Framley Parsonage is the fourth book in the Chronicles of Barsetshire series by Anthony Trollope.
Clergyman Mark Robarts benefits from his close friendship with Oxford classmate Lord Lufton. Lufton's mother bestows upon him the position of vicar of Framley Parsonage. Living among the upper class, but without their wealth, Robarts gets himself into financial difficulty, foolishly allowing himself to be talked into cosigning for a Mr. Sowerby's substantial borrowing.
Meanwhile, Lord Lufton and Mark's sister Lucy fall in love. However, Lady Lufton opposes the match, as Lucy has no money or social position, and Lucy refuses to marry Lord Lufton without his mother's approval. Lady Lufton would much rather her son marry Griselda Grantley, daughter of Archdeacon Grantley.
There are other subplots as well, for it would be impossible to have a Trollope novel without them. The rich, eccentric Miss Dunstable (introduced in Doctor Thorne) is pursued by Sowerby as a means out of his financial dilemma.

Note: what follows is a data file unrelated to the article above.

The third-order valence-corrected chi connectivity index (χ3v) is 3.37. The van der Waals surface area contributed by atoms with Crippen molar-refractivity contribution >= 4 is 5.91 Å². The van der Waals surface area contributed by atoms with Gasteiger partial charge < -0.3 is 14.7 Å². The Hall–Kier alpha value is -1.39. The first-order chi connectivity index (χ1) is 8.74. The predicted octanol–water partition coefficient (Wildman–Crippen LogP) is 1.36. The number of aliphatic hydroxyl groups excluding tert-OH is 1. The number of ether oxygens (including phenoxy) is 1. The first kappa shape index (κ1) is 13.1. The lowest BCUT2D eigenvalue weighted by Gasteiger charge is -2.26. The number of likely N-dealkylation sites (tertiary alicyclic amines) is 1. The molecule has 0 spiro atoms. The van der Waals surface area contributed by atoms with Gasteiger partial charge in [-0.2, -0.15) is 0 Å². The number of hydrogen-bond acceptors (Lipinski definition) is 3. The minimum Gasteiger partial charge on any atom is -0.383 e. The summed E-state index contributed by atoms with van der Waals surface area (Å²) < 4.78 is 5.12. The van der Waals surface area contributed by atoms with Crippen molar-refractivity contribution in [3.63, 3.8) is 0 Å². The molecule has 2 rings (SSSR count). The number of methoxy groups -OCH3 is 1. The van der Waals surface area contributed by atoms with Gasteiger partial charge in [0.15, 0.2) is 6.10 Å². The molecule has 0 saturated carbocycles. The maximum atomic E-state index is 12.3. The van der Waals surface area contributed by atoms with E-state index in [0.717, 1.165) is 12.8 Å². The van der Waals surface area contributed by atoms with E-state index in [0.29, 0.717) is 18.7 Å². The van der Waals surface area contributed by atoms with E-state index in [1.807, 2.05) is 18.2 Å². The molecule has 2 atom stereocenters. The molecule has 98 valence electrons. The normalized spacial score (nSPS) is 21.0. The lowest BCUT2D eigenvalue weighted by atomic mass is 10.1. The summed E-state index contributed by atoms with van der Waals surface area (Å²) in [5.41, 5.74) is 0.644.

In the end, Lord Lufton overcomes the resistance of both his mother and Lucy, and saves his future brother-in-law from financial ruin to boot. Miss Dunstable finds happiness as the wife of Doctor Thorne (from the previous novel bearing his name).
Best part of story, including ending:
The book is packed with all sorts of interesting, original characters. Sadly, Mark Robarts isn't one of them, but the rest more than make up for this deficiency.
Best scene in story:
When Mrs. Harold Smith pleads the case of her brother, Mr. Sowerby, for the hand of Miss Dunstable, she is very honest about the situation (correctly judging that that approach stands the best chance).
Opinion about the main character:
Robarts is rather too weak and ordinary.